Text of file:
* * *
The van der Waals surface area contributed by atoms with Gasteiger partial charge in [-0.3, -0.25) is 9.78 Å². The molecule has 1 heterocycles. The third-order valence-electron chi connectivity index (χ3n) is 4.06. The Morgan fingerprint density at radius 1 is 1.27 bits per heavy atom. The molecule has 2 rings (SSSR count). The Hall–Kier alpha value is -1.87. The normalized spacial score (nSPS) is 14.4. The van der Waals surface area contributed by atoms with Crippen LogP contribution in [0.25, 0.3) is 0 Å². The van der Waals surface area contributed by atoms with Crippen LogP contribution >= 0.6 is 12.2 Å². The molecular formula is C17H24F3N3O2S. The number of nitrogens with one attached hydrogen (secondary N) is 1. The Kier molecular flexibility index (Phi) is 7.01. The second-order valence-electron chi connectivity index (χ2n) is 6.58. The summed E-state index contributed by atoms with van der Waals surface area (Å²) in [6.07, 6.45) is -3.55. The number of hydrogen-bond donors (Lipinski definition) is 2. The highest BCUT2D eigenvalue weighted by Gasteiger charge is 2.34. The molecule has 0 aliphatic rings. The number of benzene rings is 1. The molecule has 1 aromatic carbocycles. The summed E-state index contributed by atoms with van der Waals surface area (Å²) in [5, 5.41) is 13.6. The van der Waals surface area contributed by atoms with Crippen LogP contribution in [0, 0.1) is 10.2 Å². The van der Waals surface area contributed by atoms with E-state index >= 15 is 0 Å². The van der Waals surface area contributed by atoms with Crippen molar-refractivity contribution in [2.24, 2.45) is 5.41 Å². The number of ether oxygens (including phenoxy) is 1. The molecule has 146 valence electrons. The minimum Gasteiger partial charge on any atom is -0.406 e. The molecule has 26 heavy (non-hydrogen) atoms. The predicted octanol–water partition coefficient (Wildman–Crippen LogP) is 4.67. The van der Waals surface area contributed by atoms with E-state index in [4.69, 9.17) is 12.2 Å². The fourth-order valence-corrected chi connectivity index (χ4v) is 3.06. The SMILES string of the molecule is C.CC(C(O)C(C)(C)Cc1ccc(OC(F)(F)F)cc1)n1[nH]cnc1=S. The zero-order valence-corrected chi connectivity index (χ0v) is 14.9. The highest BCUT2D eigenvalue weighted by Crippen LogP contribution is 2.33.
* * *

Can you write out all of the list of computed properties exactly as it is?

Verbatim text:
The van der Waals surface area contributed by atoms with Gasteiger partial charge in [-0.3, -0.25) is 9.78 Å². The molecule has 1 heterocycles. The third-order valence-electron chi connectivity index (χ3n) is 4.06. The Morgan fingerprint density at radius 1 is 1.27 bits per heavy atom. The molecule has 2 rings (SSSR count). The Hall–Kier alpha value is -1.87. The normalized spacial score (nSPS) is 14.4. The van der Waals surface area contributed by atoms with Crippen LogP contribution in [0.25, 0.3) is 0 Å². The van der Waals surface area contributed by atoms with Crippen LogP contribution >= 0.6 is 12.2 Å². The molecular formula is C17H24F3N3O2S. The number of nitrogens with one attached hydrogen (secondary N) is 1. The Kier molecular flexibility index (Phi) is 7.01. The second-order valence-electron chi connectivity index (χ2n) is 6.58. The summed E-state index contributed by atoms with van der Waals surface area (Å²) in [6.07, 6.45) is -3.55. The number of hydrogen-bond donors (Lipinski definition) is 2. The highest BCUT2D eigenvalue weighted by Gasteiger charge is 2.34. The molecule has 0 aliphatic rings. The number of benzene rings is 1. The molecule has 1 aromatic carbocycles. The summed E-state index contributed by atoms with van der Waals surface area (Å²) in [5, 5.41) is 13.6. The van der Waals surface area contributed by atoms with Crippen LogP contribution in [0, 0.1) is 10.2 Å². The van der Waals surface area contributed by atoms with E-state index >= 15 is 0 Å². The van der Waals surface area contributed by atoms with Crippen molar-refractivity contribution in [2.24, 2.45) is 5.41 Å². The number of ether oxygens (including phenoxy) is 1. The molecule has 146 valence electrons. The minimum Gasteiger partial charge on any atom is -0.406 e. The molecule has 26 heavy (non-hydrogen) atoms. The predicted octanol–water partition coefficient (Wildman–Crippen LogP) is 4.67. The van der Waals surface area contributed by atoms with E-state index in [4.69, 9.17) is 12.2 Å². The fourth-order valence-corrected chi connectivity index (χ4v) is 3.06. The SMILES string of the molecule is C.CC(C(O)C(C)(C)Cc1ccc(OC(F)(F)F)cc1)n1[nH]cnc1=S. The zero-order valence-corrected chi connectivity index (χ0v) is 14.9. The highest BCUT2D eigenvalue weighted by Crippen LogP contribution is 2.33.